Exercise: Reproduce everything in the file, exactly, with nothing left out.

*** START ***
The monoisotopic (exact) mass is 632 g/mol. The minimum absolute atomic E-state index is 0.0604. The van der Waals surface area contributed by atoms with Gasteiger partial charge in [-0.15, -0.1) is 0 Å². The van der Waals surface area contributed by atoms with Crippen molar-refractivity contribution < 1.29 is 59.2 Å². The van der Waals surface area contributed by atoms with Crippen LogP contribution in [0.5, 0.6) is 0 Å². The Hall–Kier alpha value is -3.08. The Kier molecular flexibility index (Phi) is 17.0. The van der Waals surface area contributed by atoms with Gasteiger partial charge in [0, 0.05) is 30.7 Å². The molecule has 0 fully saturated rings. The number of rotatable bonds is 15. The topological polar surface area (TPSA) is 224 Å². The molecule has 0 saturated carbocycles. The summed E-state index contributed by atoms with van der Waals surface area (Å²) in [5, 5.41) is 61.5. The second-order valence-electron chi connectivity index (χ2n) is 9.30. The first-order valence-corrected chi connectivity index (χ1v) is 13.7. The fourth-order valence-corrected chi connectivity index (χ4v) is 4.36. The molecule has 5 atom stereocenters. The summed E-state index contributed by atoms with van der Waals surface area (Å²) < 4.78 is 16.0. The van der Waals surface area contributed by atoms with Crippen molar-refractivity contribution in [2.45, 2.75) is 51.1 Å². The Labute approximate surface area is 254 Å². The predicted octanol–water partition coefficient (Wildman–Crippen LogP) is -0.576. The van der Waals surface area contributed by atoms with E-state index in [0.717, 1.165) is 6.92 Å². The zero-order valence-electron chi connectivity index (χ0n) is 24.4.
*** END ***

The monoisotopic (exact) mass is 632 g/mol. The minimum absolute atomic E-state index is 0.0604. The van der Waals surface area contributed by atoms with Gasteiger partial charge in [-0.15, -0.1) is 0 Å². The van der Waals surface area contributed by atoms with Crippen molar-refractivity contribution < 1.29 is 59.2 Å². The van der Waals surface area contributed by atoms with Crippen LogP contribution in [0.5, 0.6) is 0 Å². The Hall–Kier alpha value is -3.08. The Kier molecular flexibility index (Phi) is 17.0. The van der Waals surface area contributed by atoms with Gasteiger partial charge in [0, 0.05) is 30.7 Å². The molecule has 0 fully saturated rings. The number of rotatable bonds is 15. The topological polar surface area (TPSA) is 224 Å². The molecule has 0 saturated carbocycles. The summed E-state index contributed by atoms with van der Waals surface area (Å²) in [5, 5.41) is 61.5. The second-order valence-electron chi connectivity index (χ2n) is 9.30. The first-order valence-corrected chi connectivity index (χ1v) is 13.7. The fourth-order valence-corrected chi connectivity index (χ4v) is 4.36. The molecule has 5 atom stereocenters. The summed E-state index contributed by atoms with van der Waals surface area (Å²) < 4.78 is 16.0. The van der Waals surface area contributed by atoms with Crippen molar-refractivity contribution in [2.45, 2.75) is 51.1 Å². The Labute approximate surface area is 254 Å². The predicted octanol–water partition coefficient (Wildman–Crippen LogP) is -0.576. The van der Waals surface area contributed by atoms with E-state index in [0.717, 1.165) is 6.92 Å². The zero-order valence-electron chi connectivity index (χ0n) is 24.4.